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New course serves up a taste of Italy through its music
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By TEVIS R. BROWN III
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Italy Through Its Music is an innovative, interesting and fun journey through that old-World nation with music as the mode of transportation.

“Music memorization is easier. I am proud of this course because it goes well beyond learning a language. It makes it easier to learn and love a culture, like the Italian, that is deeply musical at heart,” said Ilaria Serra, the instructor.

The class, taught in English, probably will be offered every other year as a special topics course.

“There is a lot of listening to Italian songs. I always value student’s questions and comments. I also ask those who are taking Italian classes to translate the songs for everyone in the class,” Serra said.

Serra, an assistant professor of language and linguistics, takes advantage of the songs found on the video Web site YouTube,

“Although I have CDs and cassettes with audio material, I find that YouTube has a lot of rare Italian material,” she said.

One member of the class concurred that YouTube was an unexpected, valuable resource.

“I have never studied music before, and the exposure to YouTube has presented the opportunity to further explore different interpretations of a song," student Thomas Connors said.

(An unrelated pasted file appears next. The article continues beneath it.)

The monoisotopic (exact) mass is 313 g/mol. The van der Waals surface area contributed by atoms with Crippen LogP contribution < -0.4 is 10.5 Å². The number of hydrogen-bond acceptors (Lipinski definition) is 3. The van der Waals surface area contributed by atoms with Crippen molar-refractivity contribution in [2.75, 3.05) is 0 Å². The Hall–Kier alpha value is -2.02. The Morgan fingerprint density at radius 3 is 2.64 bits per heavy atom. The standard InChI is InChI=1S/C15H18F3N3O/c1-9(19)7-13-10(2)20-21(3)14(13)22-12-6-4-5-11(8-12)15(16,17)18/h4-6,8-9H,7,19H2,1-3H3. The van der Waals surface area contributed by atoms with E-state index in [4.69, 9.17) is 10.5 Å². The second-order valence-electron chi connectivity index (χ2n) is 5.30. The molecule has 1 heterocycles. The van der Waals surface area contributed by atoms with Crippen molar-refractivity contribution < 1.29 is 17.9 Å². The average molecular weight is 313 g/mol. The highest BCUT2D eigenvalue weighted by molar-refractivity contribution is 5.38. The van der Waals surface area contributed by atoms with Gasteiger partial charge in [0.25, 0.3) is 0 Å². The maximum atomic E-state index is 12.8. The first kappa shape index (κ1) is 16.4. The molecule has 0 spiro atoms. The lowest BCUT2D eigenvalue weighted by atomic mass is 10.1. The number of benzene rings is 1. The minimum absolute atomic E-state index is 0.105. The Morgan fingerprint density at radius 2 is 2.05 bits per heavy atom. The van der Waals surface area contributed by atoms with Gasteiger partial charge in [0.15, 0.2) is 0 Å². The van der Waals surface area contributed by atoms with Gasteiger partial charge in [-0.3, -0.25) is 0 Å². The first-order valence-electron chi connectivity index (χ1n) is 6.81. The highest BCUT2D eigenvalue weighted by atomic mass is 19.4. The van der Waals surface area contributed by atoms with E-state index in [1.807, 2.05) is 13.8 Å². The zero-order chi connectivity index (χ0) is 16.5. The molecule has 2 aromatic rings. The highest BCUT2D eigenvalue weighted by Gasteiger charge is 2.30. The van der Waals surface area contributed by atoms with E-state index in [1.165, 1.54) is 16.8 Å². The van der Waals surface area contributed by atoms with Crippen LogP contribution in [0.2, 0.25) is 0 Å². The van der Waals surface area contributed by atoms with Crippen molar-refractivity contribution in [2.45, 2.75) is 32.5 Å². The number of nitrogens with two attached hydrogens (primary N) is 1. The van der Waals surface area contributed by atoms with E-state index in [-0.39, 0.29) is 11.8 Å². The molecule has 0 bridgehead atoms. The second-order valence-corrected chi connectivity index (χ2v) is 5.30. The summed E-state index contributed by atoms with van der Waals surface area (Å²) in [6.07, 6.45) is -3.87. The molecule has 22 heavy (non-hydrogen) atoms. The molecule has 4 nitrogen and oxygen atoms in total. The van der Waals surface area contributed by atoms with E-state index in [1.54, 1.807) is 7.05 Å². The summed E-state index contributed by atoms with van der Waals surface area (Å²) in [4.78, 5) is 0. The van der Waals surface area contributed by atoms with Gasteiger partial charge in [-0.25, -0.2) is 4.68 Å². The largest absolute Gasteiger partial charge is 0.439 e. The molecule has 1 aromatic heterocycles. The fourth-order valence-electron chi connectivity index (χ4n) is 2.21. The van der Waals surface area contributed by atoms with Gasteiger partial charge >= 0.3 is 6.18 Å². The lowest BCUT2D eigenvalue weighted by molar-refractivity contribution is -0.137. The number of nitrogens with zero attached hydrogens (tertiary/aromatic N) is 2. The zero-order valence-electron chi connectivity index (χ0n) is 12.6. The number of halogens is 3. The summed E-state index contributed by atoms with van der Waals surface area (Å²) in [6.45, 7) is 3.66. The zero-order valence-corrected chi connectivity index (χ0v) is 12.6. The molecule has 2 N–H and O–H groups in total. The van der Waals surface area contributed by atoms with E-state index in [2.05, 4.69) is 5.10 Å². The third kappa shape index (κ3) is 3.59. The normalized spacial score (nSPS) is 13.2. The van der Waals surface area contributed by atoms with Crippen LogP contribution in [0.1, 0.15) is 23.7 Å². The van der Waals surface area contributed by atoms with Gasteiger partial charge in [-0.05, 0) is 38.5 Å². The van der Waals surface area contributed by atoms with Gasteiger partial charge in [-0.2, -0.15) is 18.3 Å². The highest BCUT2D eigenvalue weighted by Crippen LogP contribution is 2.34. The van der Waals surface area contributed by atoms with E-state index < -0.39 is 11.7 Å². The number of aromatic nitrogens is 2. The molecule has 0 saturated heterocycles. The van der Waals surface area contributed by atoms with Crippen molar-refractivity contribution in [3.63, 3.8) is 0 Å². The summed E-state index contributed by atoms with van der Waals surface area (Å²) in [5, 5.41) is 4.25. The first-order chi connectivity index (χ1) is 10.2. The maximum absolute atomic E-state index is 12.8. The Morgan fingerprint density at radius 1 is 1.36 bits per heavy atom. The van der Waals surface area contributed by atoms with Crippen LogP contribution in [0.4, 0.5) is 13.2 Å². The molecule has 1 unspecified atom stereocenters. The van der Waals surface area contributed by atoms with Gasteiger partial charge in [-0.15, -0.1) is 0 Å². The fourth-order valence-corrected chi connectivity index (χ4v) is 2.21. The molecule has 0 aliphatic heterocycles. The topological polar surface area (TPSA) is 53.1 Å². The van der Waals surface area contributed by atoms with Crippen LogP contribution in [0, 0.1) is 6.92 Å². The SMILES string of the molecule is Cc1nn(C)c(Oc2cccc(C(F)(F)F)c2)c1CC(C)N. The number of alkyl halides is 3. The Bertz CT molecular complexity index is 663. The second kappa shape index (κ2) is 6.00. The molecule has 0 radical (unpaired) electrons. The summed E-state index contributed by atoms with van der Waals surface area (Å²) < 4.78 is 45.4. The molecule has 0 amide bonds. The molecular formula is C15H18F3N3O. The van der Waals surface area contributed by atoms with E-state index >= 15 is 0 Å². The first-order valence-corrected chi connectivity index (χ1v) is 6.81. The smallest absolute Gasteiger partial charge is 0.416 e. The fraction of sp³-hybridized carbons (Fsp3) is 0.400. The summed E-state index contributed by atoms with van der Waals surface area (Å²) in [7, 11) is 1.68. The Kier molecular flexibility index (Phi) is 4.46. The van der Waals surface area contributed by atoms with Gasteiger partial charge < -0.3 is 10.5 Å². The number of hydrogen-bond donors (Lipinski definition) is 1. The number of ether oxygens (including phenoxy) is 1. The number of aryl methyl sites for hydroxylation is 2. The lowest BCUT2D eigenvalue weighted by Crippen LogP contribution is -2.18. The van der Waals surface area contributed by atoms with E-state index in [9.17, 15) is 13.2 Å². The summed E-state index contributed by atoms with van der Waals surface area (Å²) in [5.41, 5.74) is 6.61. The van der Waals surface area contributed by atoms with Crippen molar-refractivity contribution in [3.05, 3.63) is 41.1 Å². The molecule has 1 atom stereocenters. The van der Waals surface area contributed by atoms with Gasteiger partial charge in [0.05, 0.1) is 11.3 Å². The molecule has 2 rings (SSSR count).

"The interaction between the students has been an unexpected bonus since we all appreciate listening to music we would never experience on our own and everyone's comments and perceptions are quite interesting,” he said.

Connors is a unique student. He's 57, has a bachelor's degree in French literature and has been taking courses in the Italian department since 2004 "to enhance my knowledge of Italian culture and hone my Italian language skills."

He says "Professor Serra has succeeded in conveying her knowledge to the students."

During the course, students learn Italian history from the end of the 1700s until present.

"It is believed that music creates a sense of place and can be used as a metaphor for an entire culture. In class, we keep this in mind while trying to visualize a musical portrait of Italy,” Serra said.

The class has an enrollment limit of 22, and students like its size.

“The class is small, which allows more personal interaction between students and the professor. I especially enjoy the teacher, who always keeps the class interesting,” said public communications senior Matthew Walker, who is minoring in Italian and history.

“Italy is a rich country through its music and culture. Our teacher is constantly playing us music that captures the style and times of Italy. I learned that through all of its ups and downs, Italy has always flourished in the arts, especially music” Walker said.

 

 
 

 
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